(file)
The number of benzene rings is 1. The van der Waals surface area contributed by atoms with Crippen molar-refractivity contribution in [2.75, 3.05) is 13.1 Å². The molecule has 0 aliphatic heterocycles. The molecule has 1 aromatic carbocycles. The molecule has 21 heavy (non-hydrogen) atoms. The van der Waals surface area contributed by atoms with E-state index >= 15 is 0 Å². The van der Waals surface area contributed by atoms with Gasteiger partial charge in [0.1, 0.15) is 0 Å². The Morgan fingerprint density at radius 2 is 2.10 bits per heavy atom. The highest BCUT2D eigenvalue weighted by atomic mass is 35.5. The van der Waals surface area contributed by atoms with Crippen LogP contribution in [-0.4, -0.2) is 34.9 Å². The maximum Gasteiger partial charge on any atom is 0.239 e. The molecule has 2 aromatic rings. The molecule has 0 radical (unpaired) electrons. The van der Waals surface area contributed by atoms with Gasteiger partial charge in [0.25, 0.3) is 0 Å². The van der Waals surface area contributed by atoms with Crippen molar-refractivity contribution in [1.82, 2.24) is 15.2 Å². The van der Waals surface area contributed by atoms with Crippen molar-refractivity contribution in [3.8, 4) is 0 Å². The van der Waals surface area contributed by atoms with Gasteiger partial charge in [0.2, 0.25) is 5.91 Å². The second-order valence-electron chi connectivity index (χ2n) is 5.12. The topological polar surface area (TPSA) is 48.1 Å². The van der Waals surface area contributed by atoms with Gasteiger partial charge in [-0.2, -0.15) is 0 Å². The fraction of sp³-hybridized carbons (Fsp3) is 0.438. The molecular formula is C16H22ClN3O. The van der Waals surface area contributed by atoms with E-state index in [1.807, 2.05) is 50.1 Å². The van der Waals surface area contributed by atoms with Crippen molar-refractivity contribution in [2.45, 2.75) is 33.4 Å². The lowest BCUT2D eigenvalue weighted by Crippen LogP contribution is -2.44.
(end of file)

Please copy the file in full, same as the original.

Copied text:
The number of benzene rings is 1. The van der Waals surface area contributed by atoms with Crippen molar-refractivity contribution in [2.75, 3.05) is 13.1 Å². The molecule has 0 aliphatic heterocycles. The molecule has 1 aromatic carbocycles. The molecule has 21 heavy (non-hydrogen) atoms. The van der Waals surface area contributed by atoms with E-state index >= 15 is 0 Å². The van der Waals surface area contributed by atoms with Gasteiger partial charge in [0.1, 0.15) is 0 Å². The Morgan fingerprint density at radius 2 is 2.10 bits per heavy atom. The highest BCUT2D eigenvalue weighted by atomic mass is 35.5. The van der Waals surface area contributed by atoms with Crippen LogP contribution in [-0.4, -0.2) is 34.9 Å². The maximum Gasteiger partial charge on any atom is 0.239 e. The molecule has 2 aromatic rings. The molecule has 0 radical (unpaired) electrons. The van der Waals surface area contributed by atoms with Gasteiger partial charge in [0.25, 0.3) is 0 Å². The van der Waals surface area contributed by atoms with Crippen molar-refractivity contribution in [1.82, 2.24) is 15.2 Å². The van der Waals surface area contributed by atoms with Crippen molar-refractivity contribution in [3.8, 4) is 0 Å². The van der Waals surface area contributed by atoms with Gasteiger partial charge in [0.2, 0.25) is 5.91 Å². The second-order valence-electron chi connectivity index (χ2n) is 5.12. The topological polar surface area (TPSA) is 48.1 Å². The van der Waals surface area contributed by atoms with Gasteiger partial charge in [-0.2, -0.15) is 0 Å². The fraction of sp³-hybridized carbons (Fsp3) is 0.438. The molecular formula is C16H22ClN3O. The van der Waals surface area contributed by atoms with E-state index in [1.807, 2.05) is 50.1 Å². The van der Waals surface area contributed by atoms with Crippen molar-refractivity contribution in [2.45, 2.75) is 33.4 Å². The lowest BCUT2D eigenvalue weighted by Crippen LogP contribution is -2.44.